Help Yourself.  If you can't get to a clinic right away you can always check out a self-help book on Cognitive Behavioral Therapy or watch a TED Talk on addiction in the meantime (for instance).  However, the most vital thing is being able to vent your feelings, fears & darkest thoughts somewhere confidential like a journal.  Many harsh emotions & memories will come up during the detox/quitting process...let the journal serve as your sounding board.  These feelings must have an outlet.  Practice taking deep, calming breaths when you're feeling tense & take a physical time-out if necessary.  If you're anything like me you're scoffing at these "simple" fixes but they can really help slow down your parasympathetic nervous system when you're feeling frustrated or scared.  It's not a complete solution but it's a small step that helps.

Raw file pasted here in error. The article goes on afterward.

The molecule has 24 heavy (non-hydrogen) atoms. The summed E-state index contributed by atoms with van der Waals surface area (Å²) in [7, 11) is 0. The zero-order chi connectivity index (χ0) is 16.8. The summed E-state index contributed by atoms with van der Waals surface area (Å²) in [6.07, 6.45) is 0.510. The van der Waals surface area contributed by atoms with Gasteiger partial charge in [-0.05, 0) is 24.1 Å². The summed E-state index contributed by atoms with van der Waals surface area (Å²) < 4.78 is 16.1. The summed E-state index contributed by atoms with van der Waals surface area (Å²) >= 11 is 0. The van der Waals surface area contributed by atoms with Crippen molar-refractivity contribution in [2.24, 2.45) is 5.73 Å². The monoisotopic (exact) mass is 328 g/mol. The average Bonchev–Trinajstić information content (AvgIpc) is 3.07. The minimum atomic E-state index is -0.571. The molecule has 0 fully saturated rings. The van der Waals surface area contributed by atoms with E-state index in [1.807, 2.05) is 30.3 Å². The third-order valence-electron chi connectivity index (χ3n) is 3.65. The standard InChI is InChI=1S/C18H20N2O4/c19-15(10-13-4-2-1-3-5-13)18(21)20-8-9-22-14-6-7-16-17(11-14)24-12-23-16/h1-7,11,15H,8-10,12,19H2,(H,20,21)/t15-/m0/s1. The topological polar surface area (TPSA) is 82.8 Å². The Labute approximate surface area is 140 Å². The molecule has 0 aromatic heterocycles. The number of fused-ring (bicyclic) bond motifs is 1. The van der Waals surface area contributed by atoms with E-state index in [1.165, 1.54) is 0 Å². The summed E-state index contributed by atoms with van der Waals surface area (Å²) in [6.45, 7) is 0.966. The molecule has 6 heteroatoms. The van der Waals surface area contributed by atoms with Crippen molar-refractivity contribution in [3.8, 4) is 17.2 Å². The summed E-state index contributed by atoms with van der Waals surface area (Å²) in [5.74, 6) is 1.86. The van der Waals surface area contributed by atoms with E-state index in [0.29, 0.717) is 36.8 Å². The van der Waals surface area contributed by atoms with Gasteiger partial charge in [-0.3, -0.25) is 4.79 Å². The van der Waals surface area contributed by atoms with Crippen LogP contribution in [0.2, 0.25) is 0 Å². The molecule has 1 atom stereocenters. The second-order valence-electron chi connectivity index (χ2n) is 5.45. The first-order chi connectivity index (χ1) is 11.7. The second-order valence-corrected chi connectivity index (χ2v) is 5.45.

Whatever your path to sobriety, whether it's through a substitution program like methadone/Suboxone, a 12-step program, going it alone or a fancy retreat like Lindsay Lohan would attend, all addicts face the same stumbling blocks.  Loneliness, boredom, anger, depression, social anxiety & negative self-talk/traumatic memories are common triggers to relapse.  Which is often a part of recovery, by the way.  Just as someone who's dieting will sometimes slip up & take in too much, so will an addict on their path to sobriety.  Don't use it as an excuse to give up.  You've come so far & deserve to see this through.  You already know what the other path leads to.

Imagining a New Life

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Any questions?